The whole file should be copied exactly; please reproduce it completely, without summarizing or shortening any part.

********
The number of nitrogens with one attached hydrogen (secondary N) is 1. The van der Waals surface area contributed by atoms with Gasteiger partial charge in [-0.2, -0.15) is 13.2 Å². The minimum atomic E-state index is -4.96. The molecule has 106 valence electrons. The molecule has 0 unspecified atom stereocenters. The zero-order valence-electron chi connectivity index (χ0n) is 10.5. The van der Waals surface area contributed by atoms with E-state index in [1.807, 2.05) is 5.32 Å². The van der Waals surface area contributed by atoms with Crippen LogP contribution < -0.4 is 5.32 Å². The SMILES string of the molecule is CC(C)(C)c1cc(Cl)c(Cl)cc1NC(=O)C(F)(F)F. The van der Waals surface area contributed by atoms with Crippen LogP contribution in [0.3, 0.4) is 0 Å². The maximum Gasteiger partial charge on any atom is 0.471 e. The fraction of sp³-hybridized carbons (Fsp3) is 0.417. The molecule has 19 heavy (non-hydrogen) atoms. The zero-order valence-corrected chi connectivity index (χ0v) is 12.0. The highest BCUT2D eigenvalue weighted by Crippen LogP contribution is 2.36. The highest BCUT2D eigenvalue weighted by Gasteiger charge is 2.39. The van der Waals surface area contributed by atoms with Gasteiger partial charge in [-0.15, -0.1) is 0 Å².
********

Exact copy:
The number of nitrogens with one attached hydrogen (secondary N) is 1. The van der Waals surface area contributed by atoms with Gasteiger partial charge in [-0.2, -0.15) is 13.2 Å². The minimum atomic E-state index is -4.96. The molecule has 106 valence electrons. The molecule has 0 unspecified atom stereocenters. The zero-order valence-electron chi connectivity index (χ0n) is 10.5. The van der Waals surface area contributed by atoms with E-state index in [1.807, 2.05) is 5.32 Å². The van der Waals surface area contributed by atoms with Crippen LogP contribution < -0.4 is 5.32 Å². The SMILES string of the molecule is CC(C)(C)c1cc(Cl)c(Cl)cc1NC(=O)C(F)(F)F. The van der Waals surface area contributed by atoms with Crippen LogP contribution in [0.3, 0.4) is 0 Å². The maximum Gasteiger partial charge on any atom is 0.471 e. The fraction of sp³-hybridized carbons (Fsp3) is 0.417. The molecule has 19 heavy (non-hydrogen) atoms. The zero-order valence-corrected chi connectivity index (χ0v) is 12.0. The highest BCUT2D eigenvalue weighted by Crippen LogP contribution is 2.36. The highest BCUT2D eigenvalue weighted by Gasteiger charge is 2.39. The van der Waals surface area contributed by atoms with Gasteiger partial charge in [-0.15, -0.1) is 0 Å².